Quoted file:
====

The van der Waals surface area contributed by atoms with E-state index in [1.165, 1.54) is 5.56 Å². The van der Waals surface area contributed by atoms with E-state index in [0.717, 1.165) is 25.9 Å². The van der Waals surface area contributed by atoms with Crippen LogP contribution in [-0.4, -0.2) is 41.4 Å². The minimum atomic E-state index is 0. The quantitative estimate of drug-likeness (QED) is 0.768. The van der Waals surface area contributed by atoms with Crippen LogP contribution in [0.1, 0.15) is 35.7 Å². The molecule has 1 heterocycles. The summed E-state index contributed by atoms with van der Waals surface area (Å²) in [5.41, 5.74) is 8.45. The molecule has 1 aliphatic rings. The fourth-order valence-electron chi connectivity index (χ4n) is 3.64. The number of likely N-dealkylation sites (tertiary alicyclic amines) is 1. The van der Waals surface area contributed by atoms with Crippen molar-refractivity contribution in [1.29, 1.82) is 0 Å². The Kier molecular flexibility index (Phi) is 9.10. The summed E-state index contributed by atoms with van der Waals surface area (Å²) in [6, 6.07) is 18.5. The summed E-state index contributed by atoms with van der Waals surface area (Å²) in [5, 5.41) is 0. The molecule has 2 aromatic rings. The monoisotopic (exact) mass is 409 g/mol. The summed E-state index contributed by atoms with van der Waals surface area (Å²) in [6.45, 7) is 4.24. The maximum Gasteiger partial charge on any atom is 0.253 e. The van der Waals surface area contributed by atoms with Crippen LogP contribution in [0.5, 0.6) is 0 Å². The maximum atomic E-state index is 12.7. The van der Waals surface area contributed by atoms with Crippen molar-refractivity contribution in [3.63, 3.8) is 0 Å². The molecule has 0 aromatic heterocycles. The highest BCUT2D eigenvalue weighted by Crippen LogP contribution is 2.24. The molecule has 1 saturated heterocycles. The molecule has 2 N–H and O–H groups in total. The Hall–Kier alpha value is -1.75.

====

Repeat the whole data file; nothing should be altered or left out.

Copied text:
The van der Waals surface area contributed by atoms with E-state index in [1.165, 1.54) is 5.56 Å². The van der Waals surface area contributed by atoms with E-state index in [0.717, 1.165) is 25.9 Å². The van der Waals surface area contributed by atoms with Crippen LogP contribution in [-0.4, -0.2) is 41.4 Å². The minimum atomic E-state index is 0. The quantitative estimate of drug-likeness (QED) is 0.768. The van der Waals surface area contributed by atoms with Crippen LogP contribution in [0.1, 0.15) is 35.7 Å². The molecule has 1 heterocycles. The summed E-state index contributed by atoms with van der Waals surface area (Å²) in [5.41, 5.74) is 8.45. The molecule has 1 aliphatic rings. The fourth-order valence-electron chi connectivity index (χ4n) is 3.64. The number of likely N-dealkylation sites (tertiary alicyclic amines) is 1. The van der Waals surface area contributed by atoms with Crippen molar-refractivity contribution in [1.29, 1.82) is 0 Å². The Kier molecular flexibility index (Phi) is 9.10. The summed E-state index contributed by atoms with van der Waals surface area (Å²) in [6, 6.07) is 18.5. The summed E-state index contributed by atoms with van der Waals surface area (Å²) in [5, 5.41) is 0. The molecule has 2 aromatic rings. The monoisotopic (exact) mass is 409 g/mol. The summed E-state index contributed by atoms with van der Waals surface area (Å²) in [6.45, 7) is 4.24. The maximum Gasteiger partial charge on any atom is 0.253 e. The van der Waals surface area contributed by atoms with Crippen LogP contribution in [0.5, 0.6) is 0 Å². The maximum atomic E-state index is 12.7. The van der Waals surface area contributed by atoms with Crippen molar-refractivity contribution in [3.63, 3.8) is 0 Å². The molecule has 0 aromatic heterocycles. The highest BCUT2D eigenvalue weighted by Crippen LogP contribution is 2.24. The molecule has 1 saturated heterocycles. The molecule has 2 N–H and O–H groups in total. The Hall–Kier alpha value is -1.75.